Here’s a question that comes up all the time: How do you know a work is “literary;” or, the even more common, “what is literature”?
As someone who has a difficult time narrowing things down to a “favorite” book, I admit that I find this question about defining or explaining the “literary” genre a bit difficult! But, thinking about the question in relation to a particular example might help.
I first have to expand on my own definition of literary, as it is something that comes up on my blog/twitter often, with the argument often being that “literary” or reading “literature” applies to anyone who reads lots of books. This is just not the case. I am sorry if that sounds snobbish, but it’s true. One who reads hundreds of books a year might rightly be considered bookish, but if these books are mainly* YA-Level, romance novels, erotica, etc., then, no, that, in my opinion, is not literary reading.
I would define a work of literature, in general, as something that has lasting or permanent literary and social/political/theological, etc. impact. It could be works, like those of Edgar Allan Poe and Wilkie Collins, that revolutionized a genre (here, the detective story and the mystery genre, respectively). It could be a stand-alone work, like Vanity Fair which, read now, might make one wonder “hm..this is a classic because…?” but which, upon deeper contextual study, is discovered to have been a landmark in terms of prose, execution, or other groundbreaking change to the elements of fiction. The point is, a literary work must have a larger impact on the “literary” world, and it must stand the test of time. Books that have been published within the last 10 years might qualify as literary, because we anticipate that they will last for generations to come and because they are, in some way, a “first” for literature (like Middlesex by Jeffrey Eugenides).
So, all that being said, which novel can I pick in order to discuss this idea of “literary merits”? Well, I think I must go with Victor Hugo’s Les Miserables. Hugo wrote Les Miserables following the French Revolution, and after his exile to Guernsey (after calling Napoleon a traitor to France). The novel itself spans 20 years in the life of its unusual protagonist, Jean Valjean, but it tells, through flashbacks and historical segues, much more of French history and culture than could be contained in 20 years.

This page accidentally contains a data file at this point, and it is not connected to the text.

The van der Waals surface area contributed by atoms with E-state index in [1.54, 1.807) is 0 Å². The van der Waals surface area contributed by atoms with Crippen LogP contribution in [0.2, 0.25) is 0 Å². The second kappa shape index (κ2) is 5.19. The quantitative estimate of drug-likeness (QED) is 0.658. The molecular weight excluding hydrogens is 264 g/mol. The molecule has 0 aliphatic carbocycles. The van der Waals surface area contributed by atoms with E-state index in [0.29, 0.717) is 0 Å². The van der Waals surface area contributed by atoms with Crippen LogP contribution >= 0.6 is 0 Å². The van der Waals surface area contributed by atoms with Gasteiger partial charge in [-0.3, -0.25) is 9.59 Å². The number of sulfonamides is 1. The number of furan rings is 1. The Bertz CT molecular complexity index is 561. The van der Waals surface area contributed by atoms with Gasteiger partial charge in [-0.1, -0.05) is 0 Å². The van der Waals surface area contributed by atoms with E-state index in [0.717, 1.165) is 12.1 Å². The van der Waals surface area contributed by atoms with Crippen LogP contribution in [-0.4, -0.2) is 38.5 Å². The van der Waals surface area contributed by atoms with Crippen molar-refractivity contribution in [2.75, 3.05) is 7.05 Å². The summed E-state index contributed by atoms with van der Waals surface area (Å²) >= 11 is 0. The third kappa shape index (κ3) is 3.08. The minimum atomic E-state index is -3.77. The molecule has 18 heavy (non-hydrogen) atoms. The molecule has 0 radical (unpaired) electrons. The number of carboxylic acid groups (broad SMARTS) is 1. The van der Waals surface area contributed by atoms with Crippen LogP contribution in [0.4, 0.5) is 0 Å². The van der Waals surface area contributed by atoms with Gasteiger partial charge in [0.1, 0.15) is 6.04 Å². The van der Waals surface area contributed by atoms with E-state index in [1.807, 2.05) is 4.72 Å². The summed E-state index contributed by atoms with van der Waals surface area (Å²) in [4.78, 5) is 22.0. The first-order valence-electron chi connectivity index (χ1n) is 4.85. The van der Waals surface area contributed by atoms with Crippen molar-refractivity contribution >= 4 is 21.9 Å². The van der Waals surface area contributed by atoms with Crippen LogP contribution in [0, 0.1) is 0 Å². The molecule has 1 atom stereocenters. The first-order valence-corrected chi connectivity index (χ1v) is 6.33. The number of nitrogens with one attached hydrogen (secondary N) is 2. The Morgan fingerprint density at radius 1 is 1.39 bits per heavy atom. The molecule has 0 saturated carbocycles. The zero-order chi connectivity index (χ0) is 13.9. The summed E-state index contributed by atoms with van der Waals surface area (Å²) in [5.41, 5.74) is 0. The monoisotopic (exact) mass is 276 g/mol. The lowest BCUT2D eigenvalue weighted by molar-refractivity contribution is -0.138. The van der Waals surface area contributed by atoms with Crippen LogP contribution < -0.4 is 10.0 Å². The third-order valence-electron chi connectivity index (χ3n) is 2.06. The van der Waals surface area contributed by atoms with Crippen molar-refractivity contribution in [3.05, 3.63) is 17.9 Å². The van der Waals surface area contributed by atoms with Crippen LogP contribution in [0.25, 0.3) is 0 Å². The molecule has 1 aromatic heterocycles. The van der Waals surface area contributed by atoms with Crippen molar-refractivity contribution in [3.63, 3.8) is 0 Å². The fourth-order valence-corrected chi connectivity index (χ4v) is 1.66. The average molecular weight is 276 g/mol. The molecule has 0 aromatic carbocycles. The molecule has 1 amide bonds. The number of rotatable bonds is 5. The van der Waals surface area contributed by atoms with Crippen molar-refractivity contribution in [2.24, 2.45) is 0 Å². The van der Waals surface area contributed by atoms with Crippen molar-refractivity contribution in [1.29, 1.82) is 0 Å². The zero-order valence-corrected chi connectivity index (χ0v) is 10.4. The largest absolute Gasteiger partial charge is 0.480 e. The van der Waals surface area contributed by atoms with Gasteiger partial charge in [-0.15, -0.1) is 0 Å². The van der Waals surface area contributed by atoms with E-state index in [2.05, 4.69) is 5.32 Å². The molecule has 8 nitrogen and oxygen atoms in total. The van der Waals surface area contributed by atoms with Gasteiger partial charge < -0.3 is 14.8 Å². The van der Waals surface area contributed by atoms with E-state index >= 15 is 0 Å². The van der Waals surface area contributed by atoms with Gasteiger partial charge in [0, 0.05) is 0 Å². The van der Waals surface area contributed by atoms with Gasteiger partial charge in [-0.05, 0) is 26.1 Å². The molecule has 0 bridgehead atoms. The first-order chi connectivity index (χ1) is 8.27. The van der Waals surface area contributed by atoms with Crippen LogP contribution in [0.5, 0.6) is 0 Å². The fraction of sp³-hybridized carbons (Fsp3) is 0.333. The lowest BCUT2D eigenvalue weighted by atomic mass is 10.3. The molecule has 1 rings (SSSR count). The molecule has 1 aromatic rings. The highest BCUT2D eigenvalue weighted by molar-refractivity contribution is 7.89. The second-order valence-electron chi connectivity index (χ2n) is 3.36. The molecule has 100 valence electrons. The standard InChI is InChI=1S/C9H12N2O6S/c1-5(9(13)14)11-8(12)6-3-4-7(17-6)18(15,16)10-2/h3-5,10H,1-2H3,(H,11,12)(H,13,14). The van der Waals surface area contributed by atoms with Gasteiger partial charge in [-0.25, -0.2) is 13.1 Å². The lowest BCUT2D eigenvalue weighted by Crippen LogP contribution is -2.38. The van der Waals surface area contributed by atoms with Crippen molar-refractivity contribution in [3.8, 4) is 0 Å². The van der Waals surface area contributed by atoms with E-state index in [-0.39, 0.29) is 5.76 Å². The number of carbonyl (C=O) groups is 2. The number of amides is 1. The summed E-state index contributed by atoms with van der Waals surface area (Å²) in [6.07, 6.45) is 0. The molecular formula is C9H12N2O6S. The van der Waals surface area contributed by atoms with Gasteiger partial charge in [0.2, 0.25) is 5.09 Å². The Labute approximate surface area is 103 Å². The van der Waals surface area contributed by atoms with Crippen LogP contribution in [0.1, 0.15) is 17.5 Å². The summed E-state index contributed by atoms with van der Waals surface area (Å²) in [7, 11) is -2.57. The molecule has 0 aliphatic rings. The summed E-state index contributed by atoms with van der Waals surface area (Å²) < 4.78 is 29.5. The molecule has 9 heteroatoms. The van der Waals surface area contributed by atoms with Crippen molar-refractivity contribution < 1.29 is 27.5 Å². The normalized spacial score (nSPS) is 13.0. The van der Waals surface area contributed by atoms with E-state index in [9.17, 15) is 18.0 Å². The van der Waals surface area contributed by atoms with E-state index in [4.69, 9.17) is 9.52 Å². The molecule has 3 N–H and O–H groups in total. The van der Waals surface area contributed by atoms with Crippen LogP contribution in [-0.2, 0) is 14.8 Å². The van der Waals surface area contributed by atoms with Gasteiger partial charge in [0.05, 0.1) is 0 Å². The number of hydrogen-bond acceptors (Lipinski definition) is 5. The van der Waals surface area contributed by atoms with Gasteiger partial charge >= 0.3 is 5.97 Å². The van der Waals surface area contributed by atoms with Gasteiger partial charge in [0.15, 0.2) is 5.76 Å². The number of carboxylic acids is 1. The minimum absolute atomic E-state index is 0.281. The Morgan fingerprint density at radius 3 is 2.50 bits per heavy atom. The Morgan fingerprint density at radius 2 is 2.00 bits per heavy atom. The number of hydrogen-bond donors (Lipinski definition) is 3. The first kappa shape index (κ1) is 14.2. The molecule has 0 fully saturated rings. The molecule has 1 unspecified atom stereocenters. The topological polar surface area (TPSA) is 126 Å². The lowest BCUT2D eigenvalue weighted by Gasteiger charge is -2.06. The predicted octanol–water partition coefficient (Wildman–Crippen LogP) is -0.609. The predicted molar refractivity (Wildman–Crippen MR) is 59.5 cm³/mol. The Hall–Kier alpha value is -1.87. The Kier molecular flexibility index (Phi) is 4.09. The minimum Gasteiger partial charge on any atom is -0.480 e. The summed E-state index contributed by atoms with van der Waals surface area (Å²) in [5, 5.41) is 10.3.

The novel is lengthy, though this has nothing to do with literary merit (some say it is more difficult to write a perfect short book than a perfect long one); however, in this case, it certainly helps that the book is hefty, because it tackles so much: politics and war, religion, and the nature of “family.” Hugo also expounds on elements of moral philosophy; how is a thief a thief, if he thieves only to feed his family? How does a policeman arrest the man responsible for saving his life? These complex morality arguments and the historical nature of the book are what make it socially and academically significant, and thereby will likely seal a place for this book in literary discussion for all time. It is an interesting and sometimes exciting story, but that on its own does not qualify the book as literature. What makes it literature are the many deeper elements that touch upon human nature and that ask the reader to take a look at life and his/her place in it, then ask, “what shall I do with this information?”
From my original (short) review of the book:
Victor Hugo’s achievement with Les Miserables is stunning and breath-taking. Not only is the story superb, realistic, and moving, but it is complemented by aspects of French philosophy, history, and politics. When beginning this novel, I had no idea that I would be exposed to, and learn so much about, French history and culture. Napoleon Bonaparte, Waterloo, Louis VIII, the Guillotine, European relations, the gamins, prisons, crime and punishment, religion, morality; all of this is examined with a literary microscope. Meanwhile, love, poetry, song, revolution, family, and society are all exposed to the scrutiny of an expelled patriot. The story of Jean Valjean is heartbreaking and vindicating. Cosette and Marius, lovers despite the odds. Javert, the intensely dutiful (to a fault) inspector, and his tragic revelations. Gavroche, the beautiful underprivileged. Fantine, the lost and compromised woman, taken advantage of while trying to care for her daughter. Eponine, Fauchelevent, the Nuns, the Gillenormands, all minor but telling characters that are described incredibly and delicately by Hugo. What most impressed me is how Hugo described the history and purpose of each detail, to demonstrate it’s importance. Chapters of the novel are devoted to explaining seemingly insignificant points of detail, such as the prisons, the chain gangs, the slang language, all of which come into play during the story, but become active and live characters on their own merits because of Hugo’s attention to them. I cannot say enough about this novel – it is truly a masterpiece.
So, what about you? Do you select your reading according to type or genre? Do you tend to read mostly from one particular style? Do you find a distinction between literary and non-literary works? And, if so, do you have a preference for one or the other? What do you think compels you toward the books you do read?
*Note: I think reading widely and eclectically, whatever the type and genre, also has its benefits. I’m not knocking any particular reading choice — I think that’s a rather silly thing to do. My argument is simply that, when we use the term “literary” or “literature,” we should be thinking about context. I might want something from my romance reading, and something else from my comics, and still something else from my horror. I don’t particularly look for the “literary” in those texts, but that doesn’t mean they’re not fun, interesting, and valuable experiences.